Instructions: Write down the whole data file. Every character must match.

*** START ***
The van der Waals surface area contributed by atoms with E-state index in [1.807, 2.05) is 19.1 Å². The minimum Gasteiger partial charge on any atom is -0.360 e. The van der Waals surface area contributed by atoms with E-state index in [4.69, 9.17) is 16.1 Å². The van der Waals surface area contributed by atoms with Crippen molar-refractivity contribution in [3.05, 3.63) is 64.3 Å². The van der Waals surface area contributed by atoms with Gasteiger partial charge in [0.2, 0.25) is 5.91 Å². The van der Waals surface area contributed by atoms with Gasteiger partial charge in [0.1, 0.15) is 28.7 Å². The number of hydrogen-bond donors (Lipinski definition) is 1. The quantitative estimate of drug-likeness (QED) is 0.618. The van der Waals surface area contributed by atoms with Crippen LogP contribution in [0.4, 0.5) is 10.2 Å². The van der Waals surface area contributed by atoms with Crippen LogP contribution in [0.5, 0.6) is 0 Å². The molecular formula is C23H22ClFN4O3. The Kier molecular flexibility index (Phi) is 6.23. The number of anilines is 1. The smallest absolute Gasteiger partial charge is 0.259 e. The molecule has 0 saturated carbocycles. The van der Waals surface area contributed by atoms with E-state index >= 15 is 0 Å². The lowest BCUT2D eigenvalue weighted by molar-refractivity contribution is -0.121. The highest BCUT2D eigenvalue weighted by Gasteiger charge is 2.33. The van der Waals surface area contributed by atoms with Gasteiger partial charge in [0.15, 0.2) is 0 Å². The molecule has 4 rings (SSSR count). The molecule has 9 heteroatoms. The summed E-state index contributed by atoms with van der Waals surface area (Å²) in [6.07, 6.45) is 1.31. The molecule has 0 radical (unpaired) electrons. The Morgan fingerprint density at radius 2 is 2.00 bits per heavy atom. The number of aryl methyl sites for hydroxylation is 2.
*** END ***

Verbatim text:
The van der Waals surface area contributed by atoms with E-state index in [1.807, 2.05) is 19.1 Å². The minimum Gasteiger partial charge on any atom is -0.360 e. The van der Waals surface area contributed by atoms with E-state index in [4.69, 9.17) is 16.1 Å². The van der Waals surface area contributed by atoms with Crippen molar-refractivity contribution in [3.05, 3.63) is 64.3 Å². The van der Waals surface area contributed by atoms with Gasteiger partial charge in [0.2, 0.25) is 5.91 Å². The van der Waals surface area contributed by atoms with Gasteiger partial charge in [0.1, 0.15) is 28.7 Å². The number of hydrogen-bond donors (Lipinski definition) is 1. The quantitative estimate of drug-likeness (QED) is 0.618. The van der Waals surface area contributed by atoms with Crippen LogP contribution in [0.4, 0.5) is 10.2 Å². The van der Waals surface area contributed by atoms with Crippen LogP contribution in [0.5, 0.6) is 0 Å². The molecular formula is C23H22ClFN4O3. The Kier molecular flexibility index (Phi) is 6.23. The number of anilines is 1. The smallest absolute Gasteiger partial charge is 0.259 e. The molecule has 0 saturated carbocycles. The van der Waals surface area contributed by atoms with E-state index >= 15 is 0 Å². The lowest BCUT2D eigenvalue weighted by molar-refractivity contribution is -0.121. The highest BCUT2D eigenvalue weighted by Gasteiger charge is 2.33. The van der Waals surface area contributed by atoms with Gasteiger partial charge in [0.15, 0.2) is 0 Å². The molecule has 4 rings (SSSR count). The molecule has 9 heteroatoms. The summed E-state index contributed by atoms with van der Waals surface area (Å²) in [6.07, 6.45) is 1.31. The molecule has 0 radical (unpaired) electrons. The Morgan fingerprint density at radius 2 is 2.00 bits per heavy atom. The number of aryl methyl sites for hydroxylation is 2.